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Georgia, which has a solidly pro-Western worldview, deserves the stable future that NATO membership would help ensure, says an American expert.
Professor of international relations at the University of Southern Carolina Philip Seib participated in a NATO-Georgia Public Diplomacy Forum and wrote a blog on huffingtonpost.com, describing what it would mean for Georgia to be closer to NATO.
"For most Americans today, Russia is more an annoyance than a threat. But if you live in Georgia, a small country on Russia’s southern border, the Kremlin remains a menacing presence,” he said.
"If the Russian bear becomes hungry, Georgia might be a morsel too tempting to resist.”
Seib noted Georgia was the "proud and independent descendant of ancient kingdoms” dating back thousands of years. Like others in the Caucasus, Georgians had fought Russians many times, most recently in 2008, when Russia invaded and unilaterally recognized the independence of Georgia’s Abkhazia and South Ossetia regions, where Russian troops remain.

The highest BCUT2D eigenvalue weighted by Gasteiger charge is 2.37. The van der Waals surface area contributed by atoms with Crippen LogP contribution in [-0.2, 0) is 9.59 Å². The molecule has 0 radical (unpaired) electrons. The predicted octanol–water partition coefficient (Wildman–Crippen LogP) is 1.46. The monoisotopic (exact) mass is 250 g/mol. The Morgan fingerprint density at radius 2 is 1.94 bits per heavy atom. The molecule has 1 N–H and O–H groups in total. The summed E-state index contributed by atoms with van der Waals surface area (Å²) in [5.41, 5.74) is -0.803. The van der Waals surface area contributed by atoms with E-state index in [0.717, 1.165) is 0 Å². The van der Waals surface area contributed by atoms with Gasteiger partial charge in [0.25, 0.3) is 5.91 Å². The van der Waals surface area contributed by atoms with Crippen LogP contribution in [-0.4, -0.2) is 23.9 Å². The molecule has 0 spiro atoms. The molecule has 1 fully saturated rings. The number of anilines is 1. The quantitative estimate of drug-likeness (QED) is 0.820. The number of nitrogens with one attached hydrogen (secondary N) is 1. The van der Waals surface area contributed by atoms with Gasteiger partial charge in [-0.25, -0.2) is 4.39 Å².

"Georgia realises that its strength lies in its willingness to be a constructive member of the NATO community,” the author said.
"This commitment is seen in Georgia’s defence budget, which already meets the two percent of GDP NATO requirement (which only a few of the current members respect), and the deployment of Georgian troops in NATO missions in Afghanistan and Kosovo.”
Seib said Georgia’s prospective NATO membership was viewed with angry wariness by Russia, and so the country must convince not only the organisation’s leadership in Brussels but also its constituency of member states that Georgia being a part of the defence alliance is both feasible and useful.
"Some of the rhetoric at the conference seemed designed to dampen Georgian expectations, suggesting alternatives to NATO membership. There was talk about strengthening Georgia so it could resist unwanted advances from its nasty neighbour to the north,” the author said.
"But this is nonsense. Georgia without NATO is no match for Russia,” he added.
Seib believed Georgia had a "solidly pro-Western” worldview and deserved the stable future that NATO membership would help ensure.